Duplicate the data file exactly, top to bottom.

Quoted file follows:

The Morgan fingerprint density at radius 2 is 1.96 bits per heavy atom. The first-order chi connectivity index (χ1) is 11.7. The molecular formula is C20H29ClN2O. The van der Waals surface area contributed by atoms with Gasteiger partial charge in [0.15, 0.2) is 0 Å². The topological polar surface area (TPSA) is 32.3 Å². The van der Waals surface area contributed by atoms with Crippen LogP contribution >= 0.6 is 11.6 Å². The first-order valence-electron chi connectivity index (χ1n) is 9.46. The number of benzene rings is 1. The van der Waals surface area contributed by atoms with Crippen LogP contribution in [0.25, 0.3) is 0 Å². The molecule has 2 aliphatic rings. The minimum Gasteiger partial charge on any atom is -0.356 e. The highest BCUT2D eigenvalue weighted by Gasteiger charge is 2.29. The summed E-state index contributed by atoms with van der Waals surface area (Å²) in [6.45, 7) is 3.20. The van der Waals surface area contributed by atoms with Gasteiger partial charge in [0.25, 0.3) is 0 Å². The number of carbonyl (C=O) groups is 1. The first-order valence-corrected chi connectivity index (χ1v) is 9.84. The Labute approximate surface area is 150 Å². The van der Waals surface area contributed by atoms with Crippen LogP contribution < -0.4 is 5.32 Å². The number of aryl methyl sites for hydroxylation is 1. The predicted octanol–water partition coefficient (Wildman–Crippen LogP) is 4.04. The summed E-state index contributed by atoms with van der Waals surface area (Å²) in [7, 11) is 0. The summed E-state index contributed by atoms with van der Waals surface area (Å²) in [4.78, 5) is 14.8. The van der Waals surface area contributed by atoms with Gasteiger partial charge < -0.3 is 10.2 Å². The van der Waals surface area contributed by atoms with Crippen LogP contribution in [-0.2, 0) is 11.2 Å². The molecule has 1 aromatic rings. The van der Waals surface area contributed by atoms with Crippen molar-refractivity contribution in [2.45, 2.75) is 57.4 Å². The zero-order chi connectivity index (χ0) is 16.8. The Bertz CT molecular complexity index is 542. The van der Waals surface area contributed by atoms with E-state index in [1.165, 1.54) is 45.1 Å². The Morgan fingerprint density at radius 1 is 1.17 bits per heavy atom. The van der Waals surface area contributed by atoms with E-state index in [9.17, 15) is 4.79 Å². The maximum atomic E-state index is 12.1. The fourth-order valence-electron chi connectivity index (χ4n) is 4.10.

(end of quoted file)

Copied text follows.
The Morgan fingerprint density at radius 2 is 1.96 bits per heavy atom. The first-order chi connectivity index (χ1) is 11.7. The molecular formula is C20H29ClN2O. The van der Waals surface area contributed by atoms with Gasteiger partial charge in [0.15, 0.2) is 0 Å². The topological polar surface area (TPSA) is 32.3 Å². The van der Waals surface area contributed by atoms with Crippen LogP contribution >= 0.6 is 11.6 Å². The first-order valence-electron chi connectivity index (χ1n) is 9.46. The number of benzene rings is 1. The van der Waals surface area contributed by atoms with Crippen LogP contribution in [0.25, 0.3) is 0 Å². The molecule has 2 aliphatic rings. The minimum Gasteiger partial charge on any atom is -0.356 e. The highest BCUT2D eigenvalue weighted by Gasteiger charge is 2.29. The summed E-state index contributed by atoms with van der Waals surface area (Å²) in [6.45, 7) is 3.20. The van der Waals surface area contributed by atoms with Gasteiger partial charge in [0.25, 0.3) is 0 Å². The number of carbonyl (C=O) groups is 1. The first-order valence-corrected chi connectivity index (χ1v) is 9.84. The Labute approximate surface area is 150 Å². The van der Waals surface area contributed by atoms with Crippen LogP contribution < -0.4 is 5.32 Å². The number of aryl methyl sites for hydroxylation is 1. The predicted octanol–water partition coefficient (Wildman–Crippen LogP) is 4.04. The summed E-state index contributed by atoms with van der Waals surface area (Å²) in [7, 11) is 0. The summed E-state index contributed by atoms with van der Waals surface area (Å²) in [4.78, 5) is 14.8. The van der Waals surface area contributed by atoms with Gasteiger partial charge < -0.3 is 10.2 Å². The van der Waals surface area contributed by atoms with Crippen LogP contribution in [-0.2, 0) is 11.2 Å². The molecule has 1 aromatic rings. The van der Waals surface area contributed by atoms with Crippen molar-refractivity contribution in [2.45, 2.75) is 57.4 Å². The zero-order chi connectivity index (χ0) is 16.8. The Bertz CT molecular complexity index is 542. The van der Waals surface area contributed by atoms with E-state index in [1.165, 1.54) is 45.1 Å². The Morgan fingerprint density at radius 1 is 1.17 bits per heavy atom. The van der Waals surface area contributed by atoms with E-state index in [9.17, 15) is 4.79 Å². The maximum atomic E-state index is 12.1. The fourth-order valence-electron chi connectivity index (χ4n) is 4.10.